Boot Camp (as the name suggests) only works when you boot the computer, so you can't run Boot Camp in a window under Mac OS X using it*, ... BUT what you can do is use the same Boot Camp partition (external drive?) in Virtual PC or VMWare Fusion when running under Mac OS X, which gives you the best of both:
- Boot Camp for when you need 100% Windows compatibility and speed (i.e. games)

- Virtual PC / VMWare Fusion for applications less demanding

Using Boot Camp you can set-up a Mac to boot into your choice of various versions of Mac SO X, Windows, and Linux, as well as anything else that will boot on a normal PC (assuming you can find drivers for the Mac's peripherals!).


If you're a geeky hacker who likes to muck about, then instead of paying for Virtual PC / VMWare Fusion, there are some freeware / shareware options for virtulisation of Windows, but they are much less polished and messier to set-up.

Depending on your needs, there's also the WINE option which can run SOME Windows applications under Mac OS X without actually needing Windows at all. Of course because it doesn't have Windows, it does tend to be a bit flakey and choosey about what does and doesn't work (even the "compatible" list on the website is often not right), so is best for only occasional use if the application you want to use actually works.


* Note: Technically you can do this, by using virtualisation options to "boot" a second Boot Camp computer virtually within your current system, but it's not a feature of Boot Camp itself. Obviously it won't be as fast as using Boot Camp in the "correct" manner though.

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  Reply # 969398 18-Jan-2014 16:00 Send private message

How does Bootcamp compare to Parallels if you wish to boot to Windows (7)? Sorry to hijack threat Elpie, but hope it is useful info.


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  Reply # 969399 18-Jan-2014 16:00 Send private message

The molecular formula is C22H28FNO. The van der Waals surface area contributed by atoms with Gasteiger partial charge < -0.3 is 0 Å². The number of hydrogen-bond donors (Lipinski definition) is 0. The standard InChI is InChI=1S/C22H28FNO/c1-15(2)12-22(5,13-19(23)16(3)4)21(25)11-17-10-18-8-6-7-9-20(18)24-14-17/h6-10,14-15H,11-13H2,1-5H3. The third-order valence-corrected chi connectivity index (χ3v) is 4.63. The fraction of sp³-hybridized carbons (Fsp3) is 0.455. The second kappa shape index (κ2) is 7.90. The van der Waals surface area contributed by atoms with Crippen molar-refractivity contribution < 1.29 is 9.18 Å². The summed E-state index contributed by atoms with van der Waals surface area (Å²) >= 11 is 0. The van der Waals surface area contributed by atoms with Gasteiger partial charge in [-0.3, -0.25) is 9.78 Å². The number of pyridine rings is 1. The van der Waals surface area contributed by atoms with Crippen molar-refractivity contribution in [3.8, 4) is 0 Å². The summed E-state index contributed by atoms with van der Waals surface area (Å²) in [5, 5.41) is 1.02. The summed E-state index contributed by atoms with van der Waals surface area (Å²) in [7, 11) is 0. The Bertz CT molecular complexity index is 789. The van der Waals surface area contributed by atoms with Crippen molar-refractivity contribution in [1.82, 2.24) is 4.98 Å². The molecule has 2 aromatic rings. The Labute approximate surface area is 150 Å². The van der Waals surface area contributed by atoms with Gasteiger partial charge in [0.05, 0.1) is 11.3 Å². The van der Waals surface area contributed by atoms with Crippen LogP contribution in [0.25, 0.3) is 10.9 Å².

How does Bootcamp compare to Parallels if you wish to boot to Windows (7)? Sorry to hijack threat Elpie, but hope it is useful info.


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  Reply # 969442 18-Jan-2014 19:18 Send private message

Boot Camp gives you the drivers (for the Mac mouse, keyboard, etc.) and the process to install a version of Windows. After that you're booting into a computer which is exactly the same as any other similarly spec'ed PC - full speed, fully native, and fully compatible (well, as "fully" as any other PC maker's computer ever is with Windows :-)). The only issue might be obtaining Windows drivers for some peripherals (as a silly example, if you had a "Mac only" printer, then you may not be able to use it from Windows via Boot Camp, and a "Windows only" printer may not work from Mac OS X).

Run Windows under virtualisation with Virtual PC or VMWare Fusion (or the other shareware options) does mean Windows is of course sharing all the computers resources with Mac OS X, so Windows applications will run slower than on a normal Windows PC or Boot Camp. For most normal applications you probably won't notice it, but games or converting video for example will likely be slower. The virtualisation may mean some applications that try to hit the hardware directly (again games are the likely culprit) may not work.


Whichever method you use to run Windows, you will still need anti-malware applications on the Windows side (or disable Virtual PC / VMWare from using the Internet), but the malware won't hurt the Mac side ... short of some nasty malware completely wiping the entire hard drive of course.



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  Reply # 969512 19-Jan-2014 00:36 Send private message

Thanks all, this is really helpful. Parallels is the clear winner so I will take that route. Cheers.

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  Reply # 969569 19-Jan-2014 10:13 Send private message

The choice between Parallels Desktop and VMWare Fusion is pretty much one of personal preference. There's little real difference between the two, and the new version releases from the companies tend to keep leap-frogging each other. I'm pretty sure both have a downloadable trial version if you have the time (and download data) to try them and see which one you prefer.



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  Reply # 972847 23-Jan-2014 13:46 Send private message

That's a good tip - thanks.
I'm used to VMWare and have a VM running under Player on my Windows desktop now, so will grab a trial of Fusion and do a comparison with Parallels. Whichever runs best from my external USB3 drive will get the nod.